Discovering My Inner John Muir

Nov 18, 2019

Kings Canyon National Park in California is connected to Yosemite and Sequoia National Parks by the John Muir Trail. This day was unforgettable for Millie and I (yes, that’s us!).

Who? John Muir died over one hundred years ago, but most historians agree that he was instrumental in the establishment of the American National Parks system; the same model was used to create New Zealand’s national parks back in 1887. I picked up my inaugural John Muir book, My First Summer in the Sierra (1911), last year and that was it. Instant fan boy.

John Muir expressed open, almost childlike joy with what he observed around him. And he translated it into written words so vividly, you could not only see the icy snowmelt fed waterfall cascading down a cliff face during Spring in Yosemite National Park, you would also feel the billowing mist on your skin, hear its deep powerful roar, and smell the damp earth at its base. He is rightfully revered as a hero in the US, and his words have become motivating catch cries with National Park conservation groups and hiking enthusiasts around the world. Thank goodness for John Muir. Can you imagine a planet without wilderness protection?

Adam and Millie at Lassen Volcanic National Park

Adam and Millie stop for lunch at a crater lake in Lassen Volcanic National Park.

It’s really only been the last decade or so when environmentalists have not been considered oddballs. Maybe the movie An Inconvenient Truth kicked off climate change awareness on a global scale, and today, our attitudes to waste, pollution, fossil fuels, recycling and reversing the mess we find ourselves in has become a priority for everyone. Even science deniers know something’s definitely up with the weather, and rethinking our relationship with the world and its natural resources is urgent.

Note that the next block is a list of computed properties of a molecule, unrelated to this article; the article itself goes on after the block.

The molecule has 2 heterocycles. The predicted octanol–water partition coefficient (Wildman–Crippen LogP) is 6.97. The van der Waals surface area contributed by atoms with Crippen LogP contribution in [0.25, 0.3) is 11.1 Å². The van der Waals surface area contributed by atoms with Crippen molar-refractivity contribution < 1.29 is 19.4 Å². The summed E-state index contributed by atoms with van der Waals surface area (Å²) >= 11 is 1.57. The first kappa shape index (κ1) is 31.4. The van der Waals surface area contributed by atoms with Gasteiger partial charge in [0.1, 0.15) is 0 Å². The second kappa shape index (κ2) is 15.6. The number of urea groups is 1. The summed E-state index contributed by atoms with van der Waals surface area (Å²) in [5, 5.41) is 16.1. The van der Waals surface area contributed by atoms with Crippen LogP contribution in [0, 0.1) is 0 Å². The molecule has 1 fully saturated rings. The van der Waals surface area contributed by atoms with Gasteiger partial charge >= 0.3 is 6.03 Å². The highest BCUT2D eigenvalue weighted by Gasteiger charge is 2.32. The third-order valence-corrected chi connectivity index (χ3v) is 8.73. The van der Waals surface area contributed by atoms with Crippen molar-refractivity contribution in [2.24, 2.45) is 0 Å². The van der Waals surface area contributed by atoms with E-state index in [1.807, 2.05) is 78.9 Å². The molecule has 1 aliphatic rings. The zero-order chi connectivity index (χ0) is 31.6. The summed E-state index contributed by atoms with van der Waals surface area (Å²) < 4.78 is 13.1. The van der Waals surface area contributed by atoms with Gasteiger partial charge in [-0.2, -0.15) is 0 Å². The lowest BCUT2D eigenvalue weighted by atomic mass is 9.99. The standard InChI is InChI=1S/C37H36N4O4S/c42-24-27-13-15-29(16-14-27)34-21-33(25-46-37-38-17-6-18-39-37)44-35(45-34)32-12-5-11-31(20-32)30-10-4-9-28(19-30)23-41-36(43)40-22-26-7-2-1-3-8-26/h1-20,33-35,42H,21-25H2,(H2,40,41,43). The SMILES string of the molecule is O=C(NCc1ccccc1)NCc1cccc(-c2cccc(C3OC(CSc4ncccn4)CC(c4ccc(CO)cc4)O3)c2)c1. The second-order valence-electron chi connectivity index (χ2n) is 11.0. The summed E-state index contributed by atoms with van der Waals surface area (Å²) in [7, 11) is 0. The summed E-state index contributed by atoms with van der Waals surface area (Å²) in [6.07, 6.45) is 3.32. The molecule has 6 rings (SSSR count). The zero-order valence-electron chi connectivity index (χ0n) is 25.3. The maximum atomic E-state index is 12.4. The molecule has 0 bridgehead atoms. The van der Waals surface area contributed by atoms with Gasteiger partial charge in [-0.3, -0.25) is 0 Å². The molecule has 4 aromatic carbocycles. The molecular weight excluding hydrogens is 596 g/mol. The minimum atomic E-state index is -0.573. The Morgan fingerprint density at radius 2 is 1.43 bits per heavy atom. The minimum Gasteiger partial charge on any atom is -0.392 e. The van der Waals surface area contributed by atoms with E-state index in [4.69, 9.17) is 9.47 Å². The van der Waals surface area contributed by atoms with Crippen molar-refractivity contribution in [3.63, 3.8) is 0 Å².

All of this resonates with our Slow Motion attitude, which in turn influences most of the products you’ll discover at Blackwell and Sons. It’s a lifestyle goal that doesn’t yet achieve zero waste, and we certainly don’t want to be all preachy about it. But it’s a start. This year, Millie and I are cycling on our Pashleys whenever we can, we’re trying to reduce garbage at home and in the shop  - and that includes ‘recyclables’, and we’re growing more of our own vegetables.  So far, so fantastic. We’re sleeping better, our health and fitness is improving and we’re saving money (that can be reallocated for romantic dates, dinner parties with friends and hiking adventures in National Parks). Oh, and the decision to keep phones out of the bedroom? Another excellent Millie piece of genius. All of these choices connect to each other and together, create a better, happier life for my wife and I, and a more beautiful planet for everyone else. That’s the goal, right?

John Muir understood the importance of real connectivity. “When one tugs at a single thing in nature, he finds it attached to the rest of the world,” he said. The simplicity of those words pencilled in John’s journal 100 years ago, and their connection to and influence on my life today is a gift that only the pursuit of reading can fulfil. I’ll take Mr Muir’s writing over Facebook connectivity any day.

Adam at Yosemite National Park

Adam at Yosemite National Park, 2019.


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